The Soviet Union gone, some old religion disrupting the world of global economics and real politic. It was like a joke. The politicians, and pundits (and I along  with many of my friends) prefer to remember the extraordinary events that occurred as things we foresaw. We didn’t foresee anything, well clearly Silo did. But as for the rest of us we (and this is my point at last) were all hypnotized by a kind of static naturalism, in this case a vision of the world where a powerful Soviet monolith ruling half the world, immovable, and unchanging.
But things do change. Everything is in movement. And from where we sit that movement often seems like a series of cycles. Empires rise and fall. Civilizations are born and die. Day follows night and night is followed by day. The Winter comes and goes making room for summer once again. No wonder some people explained the underlying reality of the world as obeying a law of cycle.
This is now clearer than ever: who — a year or two ago would have thought the United States could so quickly find itself in it’s current situation? Who months ago predicted what would happen when a global pandemic struck? Well a number of experts did of course, but static naturalism made their informed observations seem unbelievable. Now of course everyone can see how long standing internal divisions have widened into chasms threatening that nation’s stability. And what about the EU? Do these enormous instabilities herald the end of a world, or the beginning of a new one. Today, we all are beginning to understand the fragility the system in the face of what is in fact a relatively minor pandemic (imagine if it were as deadly as ebola or small pox and as contagious as measles).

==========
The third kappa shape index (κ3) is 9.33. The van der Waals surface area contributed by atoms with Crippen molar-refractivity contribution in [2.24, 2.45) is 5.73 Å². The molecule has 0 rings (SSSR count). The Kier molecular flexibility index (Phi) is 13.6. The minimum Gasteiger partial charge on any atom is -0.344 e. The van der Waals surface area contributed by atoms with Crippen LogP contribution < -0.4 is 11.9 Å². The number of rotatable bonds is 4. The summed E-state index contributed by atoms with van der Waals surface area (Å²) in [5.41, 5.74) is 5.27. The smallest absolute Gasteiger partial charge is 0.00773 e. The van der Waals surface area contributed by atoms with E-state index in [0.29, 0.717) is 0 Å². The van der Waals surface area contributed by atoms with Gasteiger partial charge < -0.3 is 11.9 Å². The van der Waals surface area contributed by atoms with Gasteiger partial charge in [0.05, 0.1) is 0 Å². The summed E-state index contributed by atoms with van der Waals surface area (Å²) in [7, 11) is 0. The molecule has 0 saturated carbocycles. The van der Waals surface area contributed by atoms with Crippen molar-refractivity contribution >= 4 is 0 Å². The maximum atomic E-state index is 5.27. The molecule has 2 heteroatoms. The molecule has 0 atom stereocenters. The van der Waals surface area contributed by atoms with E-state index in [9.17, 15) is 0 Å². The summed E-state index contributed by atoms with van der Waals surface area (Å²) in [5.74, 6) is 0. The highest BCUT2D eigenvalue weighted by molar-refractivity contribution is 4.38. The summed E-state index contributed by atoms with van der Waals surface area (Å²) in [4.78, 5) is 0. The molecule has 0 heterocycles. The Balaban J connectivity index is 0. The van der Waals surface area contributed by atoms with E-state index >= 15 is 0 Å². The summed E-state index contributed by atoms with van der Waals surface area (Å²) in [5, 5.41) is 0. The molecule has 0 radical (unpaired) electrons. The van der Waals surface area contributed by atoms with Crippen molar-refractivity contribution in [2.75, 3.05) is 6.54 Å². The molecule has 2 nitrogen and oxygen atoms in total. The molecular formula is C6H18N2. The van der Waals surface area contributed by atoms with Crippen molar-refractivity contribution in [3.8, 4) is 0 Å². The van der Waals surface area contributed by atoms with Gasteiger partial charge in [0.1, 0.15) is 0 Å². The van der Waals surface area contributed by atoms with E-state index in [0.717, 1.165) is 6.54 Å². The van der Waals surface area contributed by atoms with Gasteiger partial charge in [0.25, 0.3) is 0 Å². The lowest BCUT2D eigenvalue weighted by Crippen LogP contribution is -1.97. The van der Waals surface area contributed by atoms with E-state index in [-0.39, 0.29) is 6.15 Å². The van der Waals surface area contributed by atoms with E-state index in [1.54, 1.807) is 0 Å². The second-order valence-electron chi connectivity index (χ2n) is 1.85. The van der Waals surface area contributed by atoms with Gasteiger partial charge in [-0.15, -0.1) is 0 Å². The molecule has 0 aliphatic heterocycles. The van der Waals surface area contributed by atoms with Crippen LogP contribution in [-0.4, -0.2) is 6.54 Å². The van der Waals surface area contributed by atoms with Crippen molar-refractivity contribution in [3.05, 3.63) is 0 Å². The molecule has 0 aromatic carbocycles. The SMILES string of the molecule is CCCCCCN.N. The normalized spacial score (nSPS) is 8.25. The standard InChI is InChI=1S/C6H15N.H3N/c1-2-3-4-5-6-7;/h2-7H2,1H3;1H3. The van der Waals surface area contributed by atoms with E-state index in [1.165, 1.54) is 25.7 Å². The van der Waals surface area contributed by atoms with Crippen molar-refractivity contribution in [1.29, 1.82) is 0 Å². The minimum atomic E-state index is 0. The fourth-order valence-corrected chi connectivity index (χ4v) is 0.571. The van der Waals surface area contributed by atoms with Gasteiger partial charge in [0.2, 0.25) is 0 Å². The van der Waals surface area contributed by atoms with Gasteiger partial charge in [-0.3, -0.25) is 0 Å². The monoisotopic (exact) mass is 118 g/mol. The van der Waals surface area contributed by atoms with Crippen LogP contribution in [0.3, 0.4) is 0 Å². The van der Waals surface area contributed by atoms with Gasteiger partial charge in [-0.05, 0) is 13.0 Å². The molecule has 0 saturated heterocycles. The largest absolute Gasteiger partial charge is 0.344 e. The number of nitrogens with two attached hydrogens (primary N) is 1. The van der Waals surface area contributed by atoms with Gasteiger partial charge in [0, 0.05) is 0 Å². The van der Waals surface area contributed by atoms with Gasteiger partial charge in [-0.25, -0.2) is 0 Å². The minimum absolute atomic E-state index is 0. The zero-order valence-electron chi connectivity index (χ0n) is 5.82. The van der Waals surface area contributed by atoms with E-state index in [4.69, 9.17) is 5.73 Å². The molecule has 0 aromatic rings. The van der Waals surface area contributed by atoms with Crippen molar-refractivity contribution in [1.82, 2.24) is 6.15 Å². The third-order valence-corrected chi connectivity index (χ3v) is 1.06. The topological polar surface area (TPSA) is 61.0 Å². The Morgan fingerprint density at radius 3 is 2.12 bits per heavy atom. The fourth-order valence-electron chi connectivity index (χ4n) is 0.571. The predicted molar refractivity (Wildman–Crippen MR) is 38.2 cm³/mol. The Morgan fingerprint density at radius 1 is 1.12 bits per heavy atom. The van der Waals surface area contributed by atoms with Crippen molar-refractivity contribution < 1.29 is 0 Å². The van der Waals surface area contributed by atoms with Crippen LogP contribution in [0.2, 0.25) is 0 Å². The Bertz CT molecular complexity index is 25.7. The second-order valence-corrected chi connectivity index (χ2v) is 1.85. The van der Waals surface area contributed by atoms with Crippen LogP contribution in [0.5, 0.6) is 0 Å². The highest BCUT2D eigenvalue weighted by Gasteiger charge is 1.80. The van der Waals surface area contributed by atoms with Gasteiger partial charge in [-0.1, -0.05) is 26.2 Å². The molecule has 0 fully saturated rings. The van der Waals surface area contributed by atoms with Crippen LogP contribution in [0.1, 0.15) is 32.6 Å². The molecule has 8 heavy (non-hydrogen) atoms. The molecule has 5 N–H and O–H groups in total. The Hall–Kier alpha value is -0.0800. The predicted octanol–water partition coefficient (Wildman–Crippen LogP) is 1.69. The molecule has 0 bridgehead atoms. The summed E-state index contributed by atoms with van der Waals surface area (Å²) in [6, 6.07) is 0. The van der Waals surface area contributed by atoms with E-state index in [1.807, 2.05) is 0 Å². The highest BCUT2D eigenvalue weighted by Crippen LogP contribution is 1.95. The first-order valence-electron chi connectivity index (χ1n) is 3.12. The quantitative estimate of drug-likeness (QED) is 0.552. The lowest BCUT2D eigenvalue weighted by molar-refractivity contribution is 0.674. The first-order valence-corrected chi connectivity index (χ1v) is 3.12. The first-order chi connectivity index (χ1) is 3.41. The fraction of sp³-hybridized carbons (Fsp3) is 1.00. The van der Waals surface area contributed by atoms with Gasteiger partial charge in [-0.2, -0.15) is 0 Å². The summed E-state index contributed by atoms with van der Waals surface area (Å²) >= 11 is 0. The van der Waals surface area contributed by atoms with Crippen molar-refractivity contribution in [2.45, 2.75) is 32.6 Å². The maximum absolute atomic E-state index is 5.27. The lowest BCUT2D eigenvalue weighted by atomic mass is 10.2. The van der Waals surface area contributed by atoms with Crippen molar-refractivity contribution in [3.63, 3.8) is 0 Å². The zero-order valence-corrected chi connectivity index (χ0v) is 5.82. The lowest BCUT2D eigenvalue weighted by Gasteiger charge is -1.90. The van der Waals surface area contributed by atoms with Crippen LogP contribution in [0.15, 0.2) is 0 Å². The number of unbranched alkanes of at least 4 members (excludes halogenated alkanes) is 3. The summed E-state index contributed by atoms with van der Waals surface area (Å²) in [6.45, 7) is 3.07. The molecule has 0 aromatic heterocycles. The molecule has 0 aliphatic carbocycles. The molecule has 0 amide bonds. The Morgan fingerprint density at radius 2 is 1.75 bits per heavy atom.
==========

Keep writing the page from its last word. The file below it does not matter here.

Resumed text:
This principle brings me to consider that perhaps this moment that I embrace or reject, celebrate or loath, is a really moment in a larger dance where what was wet becomes dry and what is dry becomes wet, the old fades and the new arises, the decay of death makes the ground fertile for new life.

In fragment DK22B60 of his (fragmentary) writings our old friend Heraclitus is recorded as saying:
The road up is the road down.

Sometimes meditation require you sit down and close your eyes but that’s less than half the story.
Daily life makes your meditation possible. This is where you gain the raw material that nourishes your reflections just as it is the testing ground where you prove the results. 
Worth Repeating:
“All worlds you aspire to, all justice you demand, all love you search for, all human beings you would follow or destroy are also within you. Everything that changes within you will change your direction in the landscape you inhabit.” 
The Internal Landscape, chapter four_ Silo
Coming up:
Next week we’ll look continue with the Principle 5, also known as the principle of acceptance. We will use this fifth week to dive a bit deeper into that key idea contradiction and what it means for us.